Women, Success, and Corporate Culture: Are These the Values We Want?

3/18/13

Facebook COO Sheryl Sandberg’s book, Lean In, is probably right.

What it takes to be successful in a U.S. company and what we define as success in America requires the kind of singular focus on developing leadership skills and a strong power base that Sandberg discusses in her book. These are the hard facts of corporate America, but does that mean corporate America has it right?

What intrigues me as a sociologist, having observed corporate culture around the world, is the extent to which in the United States, identity, and success are anchored almost exclusively in career. There are different values in other countries that often rank higher in productivity and quality of life than the United States—including Germany, France, and most especially, Sweden.

I have had the opportunity to do a great deal of research while teaching at the Stockholm School of Economics in Sweden. What I have observed is that workplace norms are quite different, whether one is in a corporate context such as Ericsson, a financial institution such as Handelsbanken, or in retail such as H&M; settings I have observed in my work. The Swedes place a higher value on children and families, and companies reflect this in important ways—in leave time, adjustable hours, more vacation days, and substantial public investments in neighborhood daycare.

Over the past few decades, executive-level compensation and perks have grown at extraordinary rates in the United States compared to countries like Sweden and Germany. There is an enormous gap between middle management and executives in this country. This is in part because culturally, how much you earn and/or control is a higher cultural priority in the United States, while how well you live, including how much time you have with your family is a higher priority in other countries.

We in the United States equate a successful life with large compensation packages and span of control at work. We judge commitments to career by long hours and dedication to the workplace above all else.

What I think we should be discussing today, is not whether women have to change how they behave in order to be successful in American companies—as Sandberg is recommending—but rather, is it good for American society to place so much emphasis on success and power in the work place? A democracy depends on citizen engagement in community life, as well as parental and community involvement in the care and development of children, as well as the elderly.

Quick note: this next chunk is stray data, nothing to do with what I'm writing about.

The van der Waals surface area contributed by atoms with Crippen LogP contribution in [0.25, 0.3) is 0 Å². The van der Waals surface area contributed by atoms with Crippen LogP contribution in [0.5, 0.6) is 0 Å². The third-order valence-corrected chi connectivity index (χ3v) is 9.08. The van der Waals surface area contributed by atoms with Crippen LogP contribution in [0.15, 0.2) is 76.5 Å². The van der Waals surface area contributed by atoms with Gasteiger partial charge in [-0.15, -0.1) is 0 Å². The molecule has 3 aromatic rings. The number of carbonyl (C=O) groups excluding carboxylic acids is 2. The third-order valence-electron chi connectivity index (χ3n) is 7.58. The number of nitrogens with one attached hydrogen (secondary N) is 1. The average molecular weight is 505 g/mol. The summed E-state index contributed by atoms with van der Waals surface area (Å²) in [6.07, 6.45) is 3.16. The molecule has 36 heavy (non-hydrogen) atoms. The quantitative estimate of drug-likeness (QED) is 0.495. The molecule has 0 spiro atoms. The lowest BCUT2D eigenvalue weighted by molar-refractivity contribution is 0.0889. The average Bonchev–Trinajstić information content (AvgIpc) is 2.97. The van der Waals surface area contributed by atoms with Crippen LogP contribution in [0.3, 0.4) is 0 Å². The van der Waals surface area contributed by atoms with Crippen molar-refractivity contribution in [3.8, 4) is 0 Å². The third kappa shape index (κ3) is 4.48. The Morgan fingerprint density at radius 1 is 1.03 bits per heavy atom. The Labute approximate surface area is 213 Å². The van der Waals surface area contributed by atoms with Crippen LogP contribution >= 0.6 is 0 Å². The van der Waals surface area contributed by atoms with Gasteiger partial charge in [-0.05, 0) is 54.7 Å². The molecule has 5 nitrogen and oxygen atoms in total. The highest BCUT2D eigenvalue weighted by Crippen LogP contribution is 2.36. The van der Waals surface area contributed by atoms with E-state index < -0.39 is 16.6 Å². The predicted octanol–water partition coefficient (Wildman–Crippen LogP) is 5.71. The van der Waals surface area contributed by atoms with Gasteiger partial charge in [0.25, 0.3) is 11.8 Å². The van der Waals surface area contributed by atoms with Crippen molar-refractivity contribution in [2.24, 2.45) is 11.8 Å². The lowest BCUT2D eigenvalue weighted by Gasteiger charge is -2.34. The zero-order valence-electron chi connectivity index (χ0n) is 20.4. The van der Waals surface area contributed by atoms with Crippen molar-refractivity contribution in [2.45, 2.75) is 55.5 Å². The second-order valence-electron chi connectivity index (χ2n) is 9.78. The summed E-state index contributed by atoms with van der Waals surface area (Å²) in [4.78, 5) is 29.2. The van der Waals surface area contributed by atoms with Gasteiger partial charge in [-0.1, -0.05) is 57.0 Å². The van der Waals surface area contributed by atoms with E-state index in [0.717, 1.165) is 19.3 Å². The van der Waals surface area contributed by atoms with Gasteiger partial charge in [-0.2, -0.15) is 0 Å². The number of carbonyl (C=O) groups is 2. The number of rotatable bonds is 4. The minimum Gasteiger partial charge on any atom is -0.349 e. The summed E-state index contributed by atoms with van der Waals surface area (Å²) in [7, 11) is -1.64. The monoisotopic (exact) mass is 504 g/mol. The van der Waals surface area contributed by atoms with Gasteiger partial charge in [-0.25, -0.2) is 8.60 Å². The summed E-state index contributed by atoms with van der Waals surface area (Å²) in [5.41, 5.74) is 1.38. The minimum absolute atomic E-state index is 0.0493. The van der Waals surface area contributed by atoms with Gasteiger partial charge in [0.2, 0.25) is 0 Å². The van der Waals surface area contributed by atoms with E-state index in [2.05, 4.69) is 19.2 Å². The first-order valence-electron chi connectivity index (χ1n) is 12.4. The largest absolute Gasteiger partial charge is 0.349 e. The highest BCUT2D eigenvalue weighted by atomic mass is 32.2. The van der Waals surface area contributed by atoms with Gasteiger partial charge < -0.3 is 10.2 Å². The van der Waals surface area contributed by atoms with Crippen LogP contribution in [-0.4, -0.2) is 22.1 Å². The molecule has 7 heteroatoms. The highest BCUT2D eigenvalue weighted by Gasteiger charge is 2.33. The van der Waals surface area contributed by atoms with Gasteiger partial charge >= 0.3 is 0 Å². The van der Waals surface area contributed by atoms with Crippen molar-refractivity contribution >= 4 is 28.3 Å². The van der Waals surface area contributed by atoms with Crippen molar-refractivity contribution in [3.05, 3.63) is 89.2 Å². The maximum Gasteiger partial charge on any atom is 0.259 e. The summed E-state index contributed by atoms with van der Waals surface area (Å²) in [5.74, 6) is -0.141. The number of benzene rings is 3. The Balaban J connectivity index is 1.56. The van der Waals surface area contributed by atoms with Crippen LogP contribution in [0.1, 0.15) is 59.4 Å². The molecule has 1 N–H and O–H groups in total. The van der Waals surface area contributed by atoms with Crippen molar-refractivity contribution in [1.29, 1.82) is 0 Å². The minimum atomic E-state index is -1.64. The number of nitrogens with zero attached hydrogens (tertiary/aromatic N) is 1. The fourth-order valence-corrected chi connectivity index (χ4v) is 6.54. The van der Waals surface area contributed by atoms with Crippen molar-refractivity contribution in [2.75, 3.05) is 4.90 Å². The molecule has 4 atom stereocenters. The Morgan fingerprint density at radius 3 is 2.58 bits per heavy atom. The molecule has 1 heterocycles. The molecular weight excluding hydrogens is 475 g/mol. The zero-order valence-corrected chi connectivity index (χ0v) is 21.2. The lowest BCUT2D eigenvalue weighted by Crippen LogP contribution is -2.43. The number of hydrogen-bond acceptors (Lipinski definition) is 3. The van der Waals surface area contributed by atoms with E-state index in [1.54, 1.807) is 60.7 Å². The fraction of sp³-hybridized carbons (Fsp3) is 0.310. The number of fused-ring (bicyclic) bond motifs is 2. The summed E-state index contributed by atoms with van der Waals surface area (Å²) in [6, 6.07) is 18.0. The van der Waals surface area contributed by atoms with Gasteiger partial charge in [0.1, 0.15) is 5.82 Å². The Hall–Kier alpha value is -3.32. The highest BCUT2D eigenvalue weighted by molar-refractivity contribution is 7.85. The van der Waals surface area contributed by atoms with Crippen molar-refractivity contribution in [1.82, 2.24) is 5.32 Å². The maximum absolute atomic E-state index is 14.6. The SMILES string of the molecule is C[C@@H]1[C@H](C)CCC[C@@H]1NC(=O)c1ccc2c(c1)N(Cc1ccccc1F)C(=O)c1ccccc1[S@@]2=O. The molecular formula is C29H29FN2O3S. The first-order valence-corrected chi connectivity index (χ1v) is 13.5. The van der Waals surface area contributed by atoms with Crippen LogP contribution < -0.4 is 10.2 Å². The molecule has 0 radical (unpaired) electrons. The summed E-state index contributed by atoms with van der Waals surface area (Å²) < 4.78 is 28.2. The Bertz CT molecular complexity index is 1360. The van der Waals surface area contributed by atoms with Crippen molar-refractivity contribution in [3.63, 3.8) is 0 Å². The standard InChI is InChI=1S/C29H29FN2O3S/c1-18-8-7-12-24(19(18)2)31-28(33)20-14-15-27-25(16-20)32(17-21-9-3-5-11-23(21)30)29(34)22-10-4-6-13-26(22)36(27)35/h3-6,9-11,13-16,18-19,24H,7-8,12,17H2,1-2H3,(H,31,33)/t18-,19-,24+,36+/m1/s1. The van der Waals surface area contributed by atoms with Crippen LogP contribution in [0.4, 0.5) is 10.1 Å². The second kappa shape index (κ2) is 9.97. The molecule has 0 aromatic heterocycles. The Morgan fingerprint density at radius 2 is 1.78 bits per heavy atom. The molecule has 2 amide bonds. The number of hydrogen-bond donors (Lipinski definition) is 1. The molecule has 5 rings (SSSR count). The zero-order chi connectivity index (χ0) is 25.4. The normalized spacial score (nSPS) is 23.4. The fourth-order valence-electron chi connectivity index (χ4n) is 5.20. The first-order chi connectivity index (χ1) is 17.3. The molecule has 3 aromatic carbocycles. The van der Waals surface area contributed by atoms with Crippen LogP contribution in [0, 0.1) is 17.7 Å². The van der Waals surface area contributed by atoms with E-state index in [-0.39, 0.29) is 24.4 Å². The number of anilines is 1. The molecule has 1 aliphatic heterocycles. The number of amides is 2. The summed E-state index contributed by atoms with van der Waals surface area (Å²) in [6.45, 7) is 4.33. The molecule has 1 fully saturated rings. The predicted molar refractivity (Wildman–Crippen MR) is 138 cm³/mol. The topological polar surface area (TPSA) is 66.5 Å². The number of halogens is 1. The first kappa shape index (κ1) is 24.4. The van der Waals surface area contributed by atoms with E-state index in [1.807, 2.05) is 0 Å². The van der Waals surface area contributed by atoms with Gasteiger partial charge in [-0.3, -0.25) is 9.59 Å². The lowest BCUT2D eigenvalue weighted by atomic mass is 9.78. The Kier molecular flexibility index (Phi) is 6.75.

The question Sandberg’s book raises for me is this: Can we as a Democratic society continue to put so much emphasis on careers and earnings?

Rather than debating whether Sandberg is right or wrong in terms of encouraging women to play the game the way men do (because of the cultural values that currently dominate organizational life) we should be asking, “Are these the values we want to live by?” If the rules of the game continue to be what they are today in America, women need to “Lean In,” and Sandberg is right. However, if we as a society determine that not only the workplace but communities and families require time, leadership, and expertise, she is absolutely wrong.

Mary Walshok is associate vice chancellor for public programs and dean of Extension at the University of California San Diego. She has studied and written extensively about the key ingredients needed to build knowledge-based clusters and high-wage jobs, and she is a co-founder of Connect, the San Diego nonprofit organization for innovation and entrepreneurship. Follow @

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  • Caroline Carr

    My experience in Europe confirms what Mary has found, and in this way many European countries continue to lead the pack for work/life balance and recognize the dual role of women in the workplace. I believe America should aspire to this. However, America has always pushed in the direction of more is bigger and better: more hours, more power, more pay. To change that culture is a huge undertaking and one that will take years to achieve. In the meantime, women still have the advantage of choice but either decision will require planning, dedication, and commitment. It will not happen out of entitlement.